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Legal news from Sunday, December 4, 2005




Secret CIA flights landed in Germany, magazine reports
Jaime Jansen on December 4, 2005 4:04 PM ET

[JURIST] German magazine Der Spiegel has reported that the German government has a list of at least 437 flights [Der Speigel report, in German] it suspects the US CIA [official website; JURIST news archive] operated in German airspace, landing in Berlin, Frankfurt, and US Air Base at Ramstein. The list, however, does not indicate what the CIA-operated planes carried. The report bolsters allegations that the CIA used secret flights to transfer Islamist terror suspects to secret European prisons for interrogation [JURIST report]. French newspaper Le Figaro reported Friday that CIA-chartered flights stopped in France [JURIST report] in 2002 and 2005, while Britain's Guardian newspaper reported Thursday that over 300 CIA flights landed at other European airports. The American Civil Liberties Union [official website] is preparing to file a lawsuit [BBC news report] against the CIA on behalf of an of a man allegedly taken under CIA authorization to a secret prison in Afghanistan. US Secretary of State Condoleeza Rice [official profile], traveling to Europe Monday, is expected to deliver a hard-line message [JURIST report] to European leaders to decrease their criticism of US treatment of terror suspects and the existence of alleged secret CIA prisons. BBC News has more.






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Lebanon asks UN to extend Hariri assassination probe
Jaime Jansen on December 4, 2005 3:47 PM ET

[JURIST] Lebanese Prime Minister Fouad Siniora [BBC backgrounder] formally asked UN Secretary-General Kofi Annan [official website; JURIST news archive] Saturday to extend the inquiry into the killing of former Prime Minister Rafik al-Hariri [UN materials; JURIST news archive] for six more months after its December 15 deadline, and be open for further extensions. Lebanon’s government agreed Thursday [JURIST report] to ask the UN to continue the Hariri assassination probe of the February 14 truck bombing. The chief investigator, German prosecutor Detlev Mehlis, plans to leave his job immediately following his final scheduled report on the investigation on December 12, but Annan assured Siniora that he would try to persuade Mehlis to stay and complete the investigation. In an October interim report [text], Mehlis suggested the assassination was planned by top Syrian officials and their Lebanese allies. Reuters has more.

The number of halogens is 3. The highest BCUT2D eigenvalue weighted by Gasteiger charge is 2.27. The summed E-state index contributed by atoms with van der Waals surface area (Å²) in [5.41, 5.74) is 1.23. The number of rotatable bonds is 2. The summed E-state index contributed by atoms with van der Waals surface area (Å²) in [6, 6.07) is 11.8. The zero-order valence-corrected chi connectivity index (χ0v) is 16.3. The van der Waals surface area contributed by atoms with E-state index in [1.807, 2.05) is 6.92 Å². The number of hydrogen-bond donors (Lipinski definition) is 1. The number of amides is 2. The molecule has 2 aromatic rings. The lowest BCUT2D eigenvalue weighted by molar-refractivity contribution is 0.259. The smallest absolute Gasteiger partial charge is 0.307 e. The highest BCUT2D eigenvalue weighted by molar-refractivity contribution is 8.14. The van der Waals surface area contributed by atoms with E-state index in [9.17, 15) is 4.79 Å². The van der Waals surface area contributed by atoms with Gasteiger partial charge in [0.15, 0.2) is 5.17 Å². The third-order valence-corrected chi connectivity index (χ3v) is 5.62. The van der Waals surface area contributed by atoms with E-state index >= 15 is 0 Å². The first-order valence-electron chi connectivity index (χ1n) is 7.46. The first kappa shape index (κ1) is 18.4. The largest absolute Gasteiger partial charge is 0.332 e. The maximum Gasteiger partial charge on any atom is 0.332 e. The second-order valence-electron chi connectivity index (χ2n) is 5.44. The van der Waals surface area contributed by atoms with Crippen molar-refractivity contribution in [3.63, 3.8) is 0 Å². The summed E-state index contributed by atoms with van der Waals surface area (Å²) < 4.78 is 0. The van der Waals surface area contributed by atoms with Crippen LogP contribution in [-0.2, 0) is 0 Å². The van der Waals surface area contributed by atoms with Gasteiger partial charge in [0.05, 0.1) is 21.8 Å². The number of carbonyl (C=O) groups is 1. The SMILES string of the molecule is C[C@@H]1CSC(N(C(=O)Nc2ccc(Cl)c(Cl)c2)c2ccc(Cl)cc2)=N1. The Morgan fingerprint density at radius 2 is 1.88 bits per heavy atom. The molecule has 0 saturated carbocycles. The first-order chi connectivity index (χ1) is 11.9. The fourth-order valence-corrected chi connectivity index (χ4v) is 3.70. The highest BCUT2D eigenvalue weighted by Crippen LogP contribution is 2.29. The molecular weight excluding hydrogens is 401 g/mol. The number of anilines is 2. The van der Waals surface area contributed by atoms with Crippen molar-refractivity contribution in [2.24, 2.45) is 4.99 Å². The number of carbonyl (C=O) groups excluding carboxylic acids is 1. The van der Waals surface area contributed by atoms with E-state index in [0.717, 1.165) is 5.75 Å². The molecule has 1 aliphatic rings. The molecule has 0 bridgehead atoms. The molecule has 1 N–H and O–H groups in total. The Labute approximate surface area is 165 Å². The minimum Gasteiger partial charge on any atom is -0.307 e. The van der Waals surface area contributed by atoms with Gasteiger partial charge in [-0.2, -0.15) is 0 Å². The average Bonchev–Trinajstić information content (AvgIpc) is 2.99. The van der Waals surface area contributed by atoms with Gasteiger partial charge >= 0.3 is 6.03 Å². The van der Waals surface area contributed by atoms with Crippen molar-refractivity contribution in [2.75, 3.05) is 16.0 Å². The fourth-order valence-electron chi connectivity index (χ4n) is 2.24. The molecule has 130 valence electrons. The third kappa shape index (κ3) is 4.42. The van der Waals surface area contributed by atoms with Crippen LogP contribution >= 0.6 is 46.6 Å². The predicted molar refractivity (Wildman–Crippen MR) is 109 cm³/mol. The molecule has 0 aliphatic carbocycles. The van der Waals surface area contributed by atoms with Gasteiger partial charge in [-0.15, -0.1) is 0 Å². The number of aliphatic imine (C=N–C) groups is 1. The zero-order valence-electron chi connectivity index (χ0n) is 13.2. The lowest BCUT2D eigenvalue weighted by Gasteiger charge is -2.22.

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Bangladesh police holding 180 militants for court attacks
Jaime Jansen on December 4, 2005 3:38 PM ET

[JURIST] Police in Bangladesh [JURIST news archive] said Sunday they had detained nearly 50 more suspected Islamist militants connected with several recent suicide attacks on the country’s judiciary, bringing the total of suspects rounded up in the past week at least 180. State Minister for Home Affairs Lutfuzzaman Babar reported rumors that two outlawed Islamist groups had set up a 2,000 person suicide squad to help achieve an Islamic state. Militants bombed a court complex [JURIST report] Thursday during a strike by lawyers pushing for greater security for the judiciary, wounding 25 people. In mid-November, Bangladeshi lawyers boycotted the courts [JURIST report] for two days in response to the killing of two judges in another bomb. Militants are demanding that the judiciary introduce Islamic Sharia law [CFR backgrounder]. Reuters has more.






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FBI mishandled terror investigation: DOJ report